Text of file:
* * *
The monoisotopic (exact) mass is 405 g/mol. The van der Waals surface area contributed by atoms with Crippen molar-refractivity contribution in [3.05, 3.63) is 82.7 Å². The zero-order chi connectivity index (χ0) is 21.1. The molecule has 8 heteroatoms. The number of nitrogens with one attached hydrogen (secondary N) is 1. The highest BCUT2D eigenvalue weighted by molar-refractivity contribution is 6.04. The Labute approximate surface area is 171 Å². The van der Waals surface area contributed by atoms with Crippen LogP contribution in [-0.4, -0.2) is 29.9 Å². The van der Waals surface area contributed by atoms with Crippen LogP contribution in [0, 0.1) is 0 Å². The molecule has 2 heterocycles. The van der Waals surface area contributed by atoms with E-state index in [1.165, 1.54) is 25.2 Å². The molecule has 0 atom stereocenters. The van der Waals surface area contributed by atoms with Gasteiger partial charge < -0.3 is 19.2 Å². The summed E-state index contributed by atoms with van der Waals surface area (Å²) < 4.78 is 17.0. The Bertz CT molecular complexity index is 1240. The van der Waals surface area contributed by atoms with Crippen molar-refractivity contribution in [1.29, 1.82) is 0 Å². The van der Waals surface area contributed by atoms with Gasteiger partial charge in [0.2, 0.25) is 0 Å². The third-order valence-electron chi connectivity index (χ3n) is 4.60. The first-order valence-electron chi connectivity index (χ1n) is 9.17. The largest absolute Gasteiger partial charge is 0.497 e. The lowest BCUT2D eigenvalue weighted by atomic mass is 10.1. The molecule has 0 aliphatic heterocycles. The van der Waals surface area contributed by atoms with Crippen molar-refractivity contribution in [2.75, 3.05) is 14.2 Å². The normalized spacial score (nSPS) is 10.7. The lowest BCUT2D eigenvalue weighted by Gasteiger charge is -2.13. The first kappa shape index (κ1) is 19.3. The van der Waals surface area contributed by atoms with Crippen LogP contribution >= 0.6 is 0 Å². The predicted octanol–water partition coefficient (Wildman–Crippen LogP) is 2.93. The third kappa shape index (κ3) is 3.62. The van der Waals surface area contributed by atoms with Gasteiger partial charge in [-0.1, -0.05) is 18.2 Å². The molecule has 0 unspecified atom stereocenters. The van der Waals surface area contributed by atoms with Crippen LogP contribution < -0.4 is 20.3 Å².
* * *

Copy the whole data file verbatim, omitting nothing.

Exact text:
The monoisotopic (exact) mass is 405 g/mol. The van der Waals surface area contributed by atoms with Crippen molar-refractivity contribution in [3.05, 3.63) is 82.7 Å². The zero-order chi connectivity index (χ0) is 21.1. The molecule has 8 heteroatoms. The number of nitrogens with one attached hydrogen (secondary N) is 1. The highest BCUT2D eigenvalue weighted by molar-refractivity contribution is 6.04. The Labute approximate surface area is 171 Å². The van der Waals surface area contributed by atoms with Crippen LogP contribution in [-0.4, -0.2) is 29.9 Å². The van der Waals surface area contributed by atoms with Crippen LogP contribution in [0, 0.1) is 0 Å². The molecule has 2 heterocycles. The van der Waals surface area contributed by atoms with E-state index in [1.165, 1.54) is 25.2 Å². The molecule has 0 atom stereocenters. The van der Waals surface area contributed by atoms with Gasteiger partial charge < -0.3 is 19.2 Å². The summed E-state index contributed by atoms with van der Waals surface area (Å²) < 4.78 is 17.0. The Bertz CT molecular complexity index is 1240. The van der Waals surface area contributed by atoms with Crippen molar-refractivity contribution in [1.29, 1.82) is 0 Å². The van der Waals surface area contributed by atoms with Gasteiger partial charge in [0.2, 0.25) is 0 Å². The third-order valence-electron chi connectivity index (χ3n) is 4.60. The first-order valence-electron chi connectivity index (χ1n) is 9.17. The largest absolute Gasteiger partial charge is 0.497 e. The lowest BCUT2D eigenvalue weighted by atomic mass is 10.1. The molecule has 0 aliphatic heterocycles. The van der Waals surface area contributed by atoms with Crippen molar-refractivity contribution in [2.75, 3.05) is 14.2 Å². The normalized spacial score (nSPS) is 10.7. The lowest BCUT2D eigenvalue weighted by Gasteiger charge is -2.13. The first kappa shape index (κ1) is 19.3. The van der Waals surface area contributed by atoms with Crippen LogP contribution >= 0.6 is 0 Å². The predicted octanol–water partition coefficient (Wildman–Crippen LogP) is 2.93. The third kappa shape index (κ3) is 3.62. The van der Waals surface area contributed by atoms with Gasteiger partial charge in [-0.1, -0.05) is 18.2 Å². The molecule has 0 unspecified atom stereocenters. The van der Waals surface area contributed by atoms with Crippen LogP contribution < -0.4 is 20.3 Å².